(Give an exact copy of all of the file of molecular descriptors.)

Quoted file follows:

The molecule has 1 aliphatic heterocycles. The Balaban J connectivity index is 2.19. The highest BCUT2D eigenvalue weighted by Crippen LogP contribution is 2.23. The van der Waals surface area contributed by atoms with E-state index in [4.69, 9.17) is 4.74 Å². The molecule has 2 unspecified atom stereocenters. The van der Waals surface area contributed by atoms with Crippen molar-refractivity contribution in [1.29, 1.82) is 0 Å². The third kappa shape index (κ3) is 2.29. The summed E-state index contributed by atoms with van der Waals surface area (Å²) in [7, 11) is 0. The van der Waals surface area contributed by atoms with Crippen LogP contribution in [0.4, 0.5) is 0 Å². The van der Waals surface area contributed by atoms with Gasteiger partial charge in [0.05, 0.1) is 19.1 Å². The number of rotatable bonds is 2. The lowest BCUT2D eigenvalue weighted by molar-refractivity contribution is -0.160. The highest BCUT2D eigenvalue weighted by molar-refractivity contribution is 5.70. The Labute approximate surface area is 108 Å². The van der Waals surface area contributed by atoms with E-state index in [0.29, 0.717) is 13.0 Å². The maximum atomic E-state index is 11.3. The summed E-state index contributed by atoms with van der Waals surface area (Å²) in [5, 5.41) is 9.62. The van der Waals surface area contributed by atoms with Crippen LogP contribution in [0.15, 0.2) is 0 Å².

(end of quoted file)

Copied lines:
The molecule has 1 aliphatic heterocycles. The Balaban J connectivity index is 2.19. The highest BCUT2D eigenvalue weighted by Crippen LogP contribution is 2.23. The van der Waals surface area contributed by atoms with E-state index in [4.69, 9.17) is 4.74 Å². The molecule has 2 unspecified atom stereocenters. The van der Waals surface area contributed by atoms with Crippen molar-refractivity contribution in [1.29, 1.82) is 0 Å². The third kappa shape index (κ3) is 2.29. The summed E-state index contributed by atoms with van der Waals surface area (Å²) in [7, 11) is 0. The van der Waals surface area contributed by atoms with Crippen LogP contribution in [0.4, 0.5) is 0 Å². The van der Waals surface area contributed by atoms with Gasteiger partial charge in [0.05, 0.1) is 19.1 Å². The number of rotatable bonds is 2. The lowest BCUT2D eigenvalue weighted by molar-refractivity contribution is -0.160. The highest BCUT2D eigenvalue weighted by molar-refractivity contribution is 5.70. The Labute approximate surface area is 108 Å². The van der Waals surface area contributed by atoms with E-state index in [0.29, 0.717) is 13.0 Å². The maximum atomic E-state index is 11.3. The summed E-state index contributed by atoms with van der Waals surface area (Å²) in [5, 5.41) is 9.62. The van der Waals surface area contributed by atoms with Crippen LogP contribution in [0.15, 0.2) is 0 Å².